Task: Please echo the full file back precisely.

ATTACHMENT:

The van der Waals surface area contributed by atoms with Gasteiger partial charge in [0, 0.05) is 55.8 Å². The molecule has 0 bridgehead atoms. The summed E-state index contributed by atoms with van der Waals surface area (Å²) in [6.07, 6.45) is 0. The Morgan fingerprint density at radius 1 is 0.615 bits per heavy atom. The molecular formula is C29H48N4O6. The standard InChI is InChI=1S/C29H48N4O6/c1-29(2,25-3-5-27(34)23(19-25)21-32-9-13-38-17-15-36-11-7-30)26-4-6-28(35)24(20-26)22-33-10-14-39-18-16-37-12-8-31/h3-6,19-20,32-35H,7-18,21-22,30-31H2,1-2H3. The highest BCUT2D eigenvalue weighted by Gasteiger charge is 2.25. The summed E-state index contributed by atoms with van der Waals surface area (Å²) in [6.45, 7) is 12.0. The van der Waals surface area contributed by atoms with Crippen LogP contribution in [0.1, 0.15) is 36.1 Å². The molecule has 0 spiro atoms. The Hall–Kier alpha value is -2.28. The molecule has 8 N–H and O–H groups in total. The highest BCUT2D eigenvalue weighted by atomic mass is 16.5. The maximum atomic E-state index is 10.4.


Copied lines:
The van der Waals surface area contributed by atoms with Gasteiger partial charge in [0, 0.05) is 55.8 Å². The molecule has 0 bridgehead atoms. The summed E-state index contributed by atoms with van der Waals surface area (Å²) in [6.07, 6.45) is 0. The Morgan fingerprint density at radius 1 is 0.615 bits per heavy atom. The molecular formula is C29H48N4O6. The standard InChI is InChI=1S/C29H48N4O6/c1-29(2,25-3-5-27(34)23(19-25)21-32-9-13-38-17-15-36-11-7-30)26-4-6-28(35)24(20-26)22-33-10-14-39-18-16-37-12-8-31/h3-6,19-20,32-35H,7-18,21-22,30-31H2,1-2H3. The highest BCUT2D eigenvalue weighted by Gasteiger charge is 2.25. The summed E-state index contributed by atoms with van der Waals surface area (Å²) in [6.45, 7) is 12.0. The van der Waals surface area contributed by atoms with Crippen LogP contribution in [0.1, 0.15) is 36.1 Å². The molecule has 0 spiro atoms. The Hall–Kier alpha value is -2.28. The molecule has 8 N–H and O–H groups in total. The highest BCUT2D eigenvalue weighted by atomic mass is 16.5. The maximum atomic E-state index is 10.4.